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Posts Tagged ‘Andrew Rossi’

Page One Media Editor Bruce Headlam on The Daily Show

New York Times media editor, Page One star and FishbowlLA favorite Bruce Headlam was on The Daily Show last night, filling in for an apparently disease-ridden Andrew Rossi. Headlam spent a bit of time explaining how online advertising revenue just isn’t up to par with what newspaper ad revenue continues to command. Which is undoubtedly the reason newspapers still exist in physical form. Headlam had some interesting things to say, but we would have liked it if he pointed out that many online content providers don’t just save expenses by not sending people to Iraq, they save money by not paying their writers.

Previously on FishbowlLA: Page One and David Carr at the LA Film Festival

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Page One and David Carr at the LA Film Fest

Andrew Rossi‘s Page One: A Year Inside the New York Times made its LA Film Festival debut last night and did not disappoint. The film really should have been called “A Year At the Media Section of the New York Times,” but we digress. It was great. The collapse of the newspaper business model, online competition from aggregators like Newser and click hunters like Nick Denton‘s Gawker network, and the challenges of no longer being informational gatekeepers are all discussed at length. No real surprises for anyone who works in the journalism world, but a nice primer for those outside the business.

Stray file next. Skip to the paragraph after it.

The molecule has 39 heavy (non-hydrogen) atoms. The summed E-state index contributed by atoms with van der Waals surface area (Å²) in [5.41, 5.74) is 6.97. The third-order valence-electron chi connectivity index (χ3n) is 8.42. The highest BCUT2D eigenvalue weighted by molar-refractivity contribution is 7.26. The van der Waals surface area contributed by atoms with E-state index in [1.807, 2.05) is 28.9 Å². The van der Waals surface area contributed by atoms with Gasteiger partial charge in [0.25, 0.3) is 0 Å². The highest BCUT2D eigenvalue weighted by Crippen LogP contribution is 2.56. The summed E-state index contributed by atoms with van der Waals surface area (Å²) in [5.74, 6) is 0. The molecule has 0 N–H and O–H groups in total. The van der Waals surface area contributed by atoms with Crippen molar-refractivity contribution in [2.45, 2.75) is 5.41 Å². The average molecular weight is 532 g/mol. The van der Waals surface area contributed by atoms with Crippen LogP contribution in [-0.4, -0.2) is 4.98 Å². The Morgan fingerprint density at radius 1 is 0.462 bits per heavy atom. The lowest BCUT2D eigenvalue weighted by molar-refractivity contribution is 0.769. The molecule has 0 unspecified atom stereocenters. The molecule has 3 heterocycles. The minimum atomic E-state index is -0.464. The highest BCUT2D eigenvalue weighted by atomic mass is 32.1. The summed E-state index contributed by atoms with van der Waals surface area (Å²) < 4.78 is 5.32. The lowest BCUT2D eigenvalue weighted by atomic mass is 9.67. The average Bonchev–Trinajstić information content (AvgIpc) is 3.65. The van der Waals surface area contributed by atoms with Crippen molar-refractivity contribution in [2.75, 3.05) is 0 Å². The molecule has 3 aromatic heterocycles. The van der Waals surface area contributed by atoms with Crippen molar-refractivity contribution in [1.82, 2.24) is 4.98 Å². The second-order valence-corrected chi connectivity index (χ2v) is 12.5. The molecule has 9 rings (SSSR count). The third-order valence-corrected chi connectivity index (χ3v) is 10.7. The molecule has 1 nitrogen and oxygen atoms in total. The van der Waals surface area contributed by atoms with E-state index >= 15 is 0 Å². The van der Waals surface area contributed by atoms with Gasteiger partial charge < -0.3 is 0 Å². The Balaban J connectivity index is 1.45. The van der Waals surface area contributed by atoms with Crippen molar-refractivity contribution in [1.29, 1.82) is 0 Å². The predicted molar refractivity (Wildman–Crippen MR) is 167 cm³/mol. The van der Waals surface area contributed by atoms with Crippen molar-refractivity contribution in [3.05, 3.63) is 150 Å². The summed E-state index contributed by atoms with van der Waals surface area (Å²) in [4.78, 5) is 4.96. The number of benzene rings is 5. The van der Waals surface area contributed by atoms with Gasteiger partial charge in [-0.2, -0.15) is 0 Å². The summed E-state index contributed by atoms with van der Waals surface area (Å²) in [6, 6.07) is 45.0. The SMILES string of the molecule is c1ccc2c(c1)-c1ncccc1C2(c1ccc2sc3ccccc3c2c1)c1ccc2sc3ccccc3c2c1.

Journos are bound to have their favorite moments in the film. Two immediately come to mind: Carr tearing the editors of Vice a new asshole during a salty (to put it mildly) interview, and media editor Bruce Headlam somehow managing to give an interview to Rossi, make last minute edits to a huge front-page WikiLeaks story and answer his phone all at the same time. Headlum’s not the star of the film, but there can’t be a journalist in America who saw that guy in action and wouldn’t kill to have him as an editor.
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New York Times Movie Review Slams ‘Page One: Inside the New York Times’

Michael Kinsley, senior editorial adviser for Bloomberg View, posted a film review of Andrew Rossi‘s documentary  “Page One: Inside the New York Times” in the movie review section of the Times today, and it’s scathing, to say the least. He writes that the movie is “in a word, a mess.”

The documentary stars Times journalists Brian Stelter, David Carr, and other Times major players, and though there have been some mixed reactions from Times insiders, it’s still jarring to see such a takedown of the film. Kinsley begins by ostensibly explaining why he is writing the review, which is that even though the people who put out the newspaper “know far more than I do about The Times and are better positioned to judge the movie,” there is a “conflict of interest.” He however knows “almost nothing about how The New York Times works.”

But then he adds: “Having seen “Page One,” I don’t know much more than I did before… It flits from topic to topic, character to character, explaining almost nothing.”

Here are some choice quotes: